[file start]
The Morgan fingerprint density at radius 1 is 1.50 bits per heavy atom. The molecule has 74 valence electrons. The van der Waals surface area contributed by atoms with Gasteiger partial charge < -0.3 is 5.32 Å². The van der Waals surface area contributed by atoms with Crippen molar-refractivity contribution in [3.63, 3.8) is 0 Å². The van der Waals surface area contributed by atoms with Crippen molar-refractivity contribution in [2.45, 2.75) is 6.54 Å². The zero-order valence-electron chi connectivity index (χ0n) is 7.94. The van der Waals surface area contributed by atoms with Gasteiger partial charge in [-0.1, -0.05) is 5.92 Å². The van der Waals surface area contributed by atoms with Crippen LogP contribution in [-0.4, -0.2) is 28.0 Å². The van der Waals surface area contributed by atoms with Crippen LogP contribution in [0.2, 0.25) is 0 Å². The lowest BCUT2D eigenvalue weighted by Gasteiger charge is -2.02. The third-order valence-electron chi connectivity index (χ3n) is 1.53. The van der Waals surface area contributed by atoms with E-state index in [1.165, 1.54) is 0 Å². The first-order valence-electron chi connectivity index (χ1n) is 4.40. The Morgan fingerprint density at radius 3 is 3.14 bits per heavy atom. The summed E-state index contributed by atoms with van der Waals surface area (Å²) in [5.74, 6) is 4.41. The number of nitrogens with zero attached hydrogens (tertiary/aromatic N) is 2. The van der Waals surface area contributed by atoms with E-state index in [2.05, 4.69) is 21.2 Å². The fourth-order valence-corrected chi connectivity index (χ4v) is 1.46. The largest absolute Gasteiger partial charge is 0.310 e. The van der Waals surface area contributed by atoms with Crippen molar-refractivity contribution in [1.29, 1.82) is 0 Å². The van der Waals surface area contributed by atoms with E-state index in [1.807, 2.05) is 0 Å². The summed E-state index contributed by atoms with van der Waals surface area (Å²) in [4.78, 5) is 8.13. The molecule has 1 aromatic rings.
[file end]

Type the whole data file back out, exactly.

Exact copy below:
The Morgan fingerprint density at radius 1 is 1.50 bits per heavy atom. The molecule has 74 valence electrons. The van der Waals surface area contributed by atoms with Gasteiger partial charge < -0.3 is 5.32 Å². The van der Waals surface area contributed by atoms with Crippen molar-refractivity contribution in [3.63, 3.8) is 0 Å². The van der Waals surface area contributed by atoms with Crippen molar-refractivity contribution in [2.45, 2.75) is 6.54 Å². The zero-order valence-electron chi connectivity index (χ0n) is 7.94. The van der Waals surface area contributed by atoms with Gasteiger partial charge in [-0.1, -0.05) is 5.92 Å². The van der Waals surface area contributed by atoms with Crippen LogP contribution in [-0.4, -0.2) is 28.0 Å². The van der Waals surface area contributed by atoms with Crippen LogP contribution in [0.2, 0.25) is 0 Å². The lowest BCUT2D eigenvalue weighted by Gasteiger charge is -2.02. The third-order valence-electron chi connectivity index (χ3n) is 1.53. The van der Waals surface area contributed by atoms with E-state index in [1.165, 1.54) is 0 Å². The first-order valence-electron chi connectivity index (χ1n) is 4.40. The Morgan fingerprint density at radius 3 is 3.14 bits per heavy atom. The summed E-state index contributed by atoms with van der Waals surface area (Å²) in [5.74, 6) is 4.41. The number of nitrogens with zero attached hydrogens (tertiary/aromatic N) is 2. The van der Waals surface area contributed by atoms with E-state index in [2.05, 4.69) is 21.2 Å². The fourth-order valence-corrected chi connectivity index (χ4v) is 1.46. The largest absolute Gasteiger partial charge is 0.310 e. The van der Waals surface area contributed by atoms with Crippen molar-refractivity contribution in [1.29, 1.82) is 0 Å². The van der Waals surface area contributed by atoms with E-state index in [1.807, 2.05) is 0 Å². The summed E-state index contributed by atoms with van der Waals surface area (Å²) in [4.78, 5) is 8.13. The molecule has 1 aromatic rings.